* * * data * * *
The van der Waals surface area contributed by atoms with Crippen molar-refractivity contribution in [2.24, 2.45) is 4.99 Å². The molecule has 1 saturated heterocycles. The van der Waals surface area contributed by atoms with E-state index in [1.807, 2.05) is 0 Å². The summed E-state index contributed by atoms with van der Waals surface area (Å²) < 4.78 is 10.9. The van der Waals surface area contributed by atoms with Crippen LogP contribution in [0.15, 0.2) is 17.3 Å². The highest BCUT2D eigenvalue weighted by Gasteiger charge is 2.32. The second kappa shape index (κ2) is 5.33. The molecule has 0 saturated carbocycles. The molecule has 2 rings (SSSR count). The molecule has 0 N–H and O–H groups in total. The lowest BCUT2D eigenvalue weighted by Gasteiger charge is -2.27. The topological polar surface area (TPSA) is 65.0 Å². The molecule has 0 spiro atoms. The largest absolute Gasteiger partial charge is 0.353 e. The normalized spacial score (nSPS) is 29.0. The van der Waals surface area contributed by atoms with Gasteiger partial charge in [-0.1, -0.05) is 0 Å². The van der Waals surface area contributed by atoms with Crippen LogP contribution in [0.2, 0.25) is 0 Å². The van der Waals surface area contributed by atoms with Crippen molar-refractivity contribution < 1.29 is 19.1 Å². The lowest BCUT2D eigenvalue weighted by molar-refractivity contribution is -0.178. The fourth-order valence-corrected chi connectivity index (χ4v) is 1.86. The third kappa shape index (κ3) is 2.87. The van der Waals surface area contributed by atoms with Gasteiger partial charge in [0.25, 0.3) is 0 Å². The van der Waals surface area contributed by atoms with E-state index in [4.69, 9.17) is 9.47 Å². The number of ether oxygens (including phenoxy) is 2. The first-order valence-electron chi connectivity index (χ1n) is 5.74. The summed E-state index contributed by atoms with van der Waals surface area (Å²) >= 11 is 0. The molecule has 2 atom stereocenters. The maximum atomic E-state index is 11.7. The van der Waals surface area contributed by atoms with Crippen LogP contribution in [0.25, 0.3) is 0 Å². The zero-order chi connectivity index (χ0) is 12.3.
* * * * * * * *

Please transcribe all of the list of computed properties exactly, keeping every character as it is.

The van der Waals surface area contributed by atoms with Crippen molar-refractivity contribution in [2.24, 2.45) is 4.99 Å². The molecule has 1 saturated heterocycles. The van der Waals surface area contributed by atoms with E-state index in [1.807, 2.05) is 0 Å². The summed E-state index contributed by atoms with van der Waals surface area (Å²) < 4.78 is 10.9. The van der Waals surface area contributed by atoms with Crippen LogP contribution in [0.15, 0.2) is 17.3 Å². The highest BCUT2D eigenvalue weighted by Gasteiger charge is 2.32. The second kappa shape index (κ2) is 5.33. The molecule has 0 saturated carbocycles. The molecule has 2 rings (SSSR count). The molecule has 0 N–H and O–H groups in total. The lowest BCUT2D eigenvalue weighted by Gasteiger charge is -2.27. The topological polar surface area (TPSA) is 65.0 Å². The molecule has 0 spiro atoms. The largest absolute Gasteiger partial charge is 0.353 e. The normalized spacial score (nSPS) is 29.0. The van der Waals surface area contributed by atoms with Gasteiger partial charge in [-0.1, -0.05) is 0 Å². The van der Waals surface area contributed by atoms with Crippen LogP contribution in [0.2, 0.25) is 0 Å². The van der Waals surface area contributed by atoms with Crippen molar-refractivity contribution < 1.29 is 19.1 Å². The lowest BCUT2D eigenvalue weighted by molar-refractivity contribution is -0.178. The fourth-order valence-corrected chi connectivity index (χ4v) is 1.86. The third kappa shape index (κ3) is 2.87. The van der Waals surface area contributed by atoms with Gasteiger partial charge in [0.25, 0.3) is 0 Å². The van der Waals surface area contributed by atoms with E-state index in [4.69, 9.17) is 9.47 Å². The number of ether oxygens (including phenoxy) is 2. The first-order valence-electron chi connectivity index (χ1n) is 5.74. The summed E-state index contributed by atoms with van der Waals surface area (Å²) >= 11 is 0. The molecule has 2 atom stereocenters. The maximum atomic E-state index is 11.7. The van der Waals surface area contributed by atoms with Crippen LogP contribution in [0.25, 0.3) is 0 Å². The zero-order chi connectivity index (χ0) is 12.3.